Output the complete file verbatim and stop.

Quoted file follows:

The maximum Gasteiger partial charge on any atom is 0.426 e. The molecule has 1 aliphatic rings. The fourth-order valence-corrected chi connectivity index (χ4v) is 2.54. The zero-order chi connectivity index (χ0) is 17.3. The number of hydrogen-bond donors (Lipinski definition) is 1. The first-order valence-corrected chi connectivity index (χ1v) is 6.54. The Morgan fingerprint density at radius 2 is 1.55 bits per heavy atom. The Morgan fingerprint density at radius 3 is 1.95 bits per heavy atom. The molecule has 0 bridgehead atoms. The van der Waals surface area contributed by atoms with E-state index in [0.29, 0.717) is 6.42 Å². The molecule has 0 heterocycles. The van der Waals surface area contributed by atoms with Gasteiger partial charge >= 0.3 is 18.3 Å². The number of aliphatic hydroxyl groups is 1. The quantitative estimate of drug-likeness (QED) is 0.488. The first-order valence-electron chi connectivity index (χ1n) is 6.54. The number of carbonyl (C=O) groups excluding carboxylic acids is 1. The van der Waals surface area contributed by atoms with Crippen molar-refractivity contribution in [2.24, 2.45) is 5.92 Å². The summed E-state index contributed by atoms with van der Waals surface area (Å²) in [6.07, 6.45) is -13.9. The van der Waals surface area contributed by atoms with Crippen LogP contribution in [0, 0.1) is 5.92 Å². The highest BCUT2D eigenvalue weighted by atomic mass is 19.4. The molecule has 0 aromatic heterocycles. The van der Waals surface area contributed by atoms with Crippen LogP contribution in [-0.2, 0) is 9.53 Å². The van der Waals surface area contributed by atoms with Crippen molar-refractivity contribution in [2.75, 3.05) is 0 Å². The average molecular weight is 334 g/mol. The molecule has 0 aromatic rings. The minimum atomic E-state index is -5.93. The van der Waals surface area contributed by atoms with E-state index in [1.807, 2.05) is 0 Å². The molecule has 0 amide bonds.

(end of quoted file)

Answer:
The maximum Gasteiger partial charge on any atom is 0.426 e. The molecule has 1 aliphatic rings. The fourth-order valence-corrected chi connectivity index (χ4v) is 2.54. The zero-order chi connectivity index (χ0) is 17.3. The number of hydrogen-bond donors (Lipinski definition) is 1. The first-order valence-corrected chi connectivity index (χ1v) is 6.54. The Morgan fingerprint density at radius 2 is 1.55 bits per heavy atom. The Morgan fingerprint density at radius 3 is 1.95 bits per heavy atom. The molecule has 0 bridgehead atoms. The van der Waals surface area contributed by atoms with E-state index in [0.29, 0.717) is 6.42 Å². The molecule has 0 heterocycles. The van der Waals surface area contributed by atoms with Gasteiger partial charge >= 0.3 is 18.3 Å². The number of aliphatic hydroxyl groups is 1. The quantitative estimate of drug-likeness (QED) is 0.488. The first-order valence-electron chi connectivity index (χ1n) is 6.54. The number of carbonyl (C=O) groups excluding carboxylic acids is 1. The van der Waals surface area contributed by atoms with Crippen molar-refractivity contribution in [2.24, 2.45) is 5.92 Å². The summed E-state index contributed by atoms with van der Waals surface area (Å²) in [6.07, 6.45) is -13.9. The van der Waals surface area contributed by atoms with Crippen LogP contribution in [0, 0.1) is 5.92 Å². The highest BCUT2D eigenvalue weighted by atomic mass is 19.4. The molecule has 0 aromatic heterocycles. The van der Waals surface area contributed by atoms with Crippen LogP contribution in [-0.2, 0) is 9.53 Å². The van der Waals surface area contributed by atoms with Crippen molar-refractivity contribution in [2.75, 3.05) is 0 Å². The average molecular weight is 334 g/mol. The molecule has 0 aromatic rings. The minimum atomic E-state index is -5.93. The van der Waals surface area contributed by atoms with E-state index in [1.807, 2.05) is 0 Å². The molecule has 0 amide bonds.